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Kalles Kaviar Posted by on Aug 11, 2010 in Culture

Swedes love condiments in tubes.  They might not admit to it, but just trust me.  A trip to any Swedish grocery store will confirm this.  Entire sections are filled with tubed condiments.  Ketchup. Mustard. Mayonnaise.  Ham flavored spreadable cheese.  They’ve got it all. But one tubed condiment stands above the rest.  Kalles Kaviar.

Kalles Kaviar is the ubiquitous tubed condiment loved by Sweden.  It claims to be caviar.  But let’s be honest, bright orange smoked cod roe is probably not what comes to mind when thinking about the finer caviars in the world.  I think that is reserved for Iranian and Russian.  But it is delicious nonetheless.

Kalles – Photo Credit: Erik Funfar

The blue tube can be found in grocery stores and even convenience stores throughout Sweden.  Kalles is even expanding and offer different types of kaviar.  You can get a premium smoked flavor.  You can get it mixed with cheese.  Mixed with egg.  Even mixed with banana.

Kalles 2 – Photo Credit: Erik Funfar

Kalles has become a Swedish staple.  It’s eaten for breakfast on toast or knäckebröd.  Plain, buttered, or maybe even with some cheese on top.  It’s eaten at lunch.  Perhaps a few pieces of cucumber on top.  It’s eaten as a snack.  It’s eaten on eggs.  It’s eaten late at night after returning from the bars.  It’s even eaten in the US.  IKEA stocks Kalles throughout the country.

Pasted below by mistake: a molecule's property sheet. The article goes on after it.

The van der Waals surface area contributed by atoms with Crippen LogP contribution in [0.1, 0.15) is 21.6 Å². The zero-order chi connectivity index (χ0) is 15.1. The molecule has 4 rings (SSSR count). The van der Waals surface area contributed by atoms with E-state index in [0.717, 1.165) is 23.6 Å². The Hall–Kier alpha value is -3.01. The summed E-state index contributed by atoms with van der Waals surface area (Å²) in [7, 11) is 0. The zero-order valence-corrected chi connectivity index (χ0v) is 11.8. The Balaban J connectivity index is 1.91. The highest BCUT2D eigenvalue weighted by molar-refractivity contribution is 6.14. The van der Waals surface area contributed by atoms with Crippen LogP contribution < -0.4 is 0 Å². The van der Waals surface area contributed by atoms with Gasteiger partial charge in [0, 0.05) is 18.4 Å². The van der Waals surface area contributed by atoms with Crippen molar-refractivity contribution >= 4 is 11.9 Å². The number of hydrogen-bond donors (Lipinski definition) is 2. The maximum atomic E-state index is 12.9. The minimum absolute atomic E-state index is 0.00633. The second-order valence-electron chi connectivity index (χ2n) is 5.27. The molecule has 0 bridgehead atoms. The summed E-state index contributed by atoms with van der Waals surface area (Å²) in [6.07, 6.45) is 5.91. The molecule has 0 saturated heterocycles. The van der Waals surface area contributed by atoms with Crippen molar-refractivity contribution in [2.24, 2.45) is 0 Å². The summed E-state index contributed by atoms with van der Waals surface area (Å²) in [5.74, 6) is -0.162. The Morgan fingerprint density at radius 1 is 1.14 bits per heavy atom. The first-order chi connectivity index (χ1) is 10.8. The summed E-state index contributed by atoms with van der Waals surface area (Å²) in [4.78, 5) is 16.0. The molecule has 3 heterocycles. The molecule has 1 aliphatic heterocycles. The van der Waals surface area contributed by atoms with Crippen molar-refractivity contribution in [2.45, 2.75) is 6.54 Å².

I love Kalles, but I grew up eating the stuff both in Sweden and the US.  Very seldom is my fridge without a tube or two.  That being said, Kalles tends to be an acquired taste for many who visit or move to Sweden.

What other tastes have you acquired after having visited or moved to Sweden?

Thanks to Erik Funfar for the pictures.  You can see more of his photography at ErikFunfar.com as well as follow his adventures in Sweden at The American Norseman.

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About the Author:Marcus Cederström

Marcus Cederström has been writing for the Transparent Swedish Blog since 2009. He has a Bachelor's Degree in Scandinavian Studies from the University of Oregon, a Master's Degree in Scandinavian Studies from the University of Wisconsin–Madison, and a PhD in Scandinavian Studies and Folklore from the University of Wisconsin–Madison. He has taught Swedish for several years and still spells things wrong. So, if you see something, say something.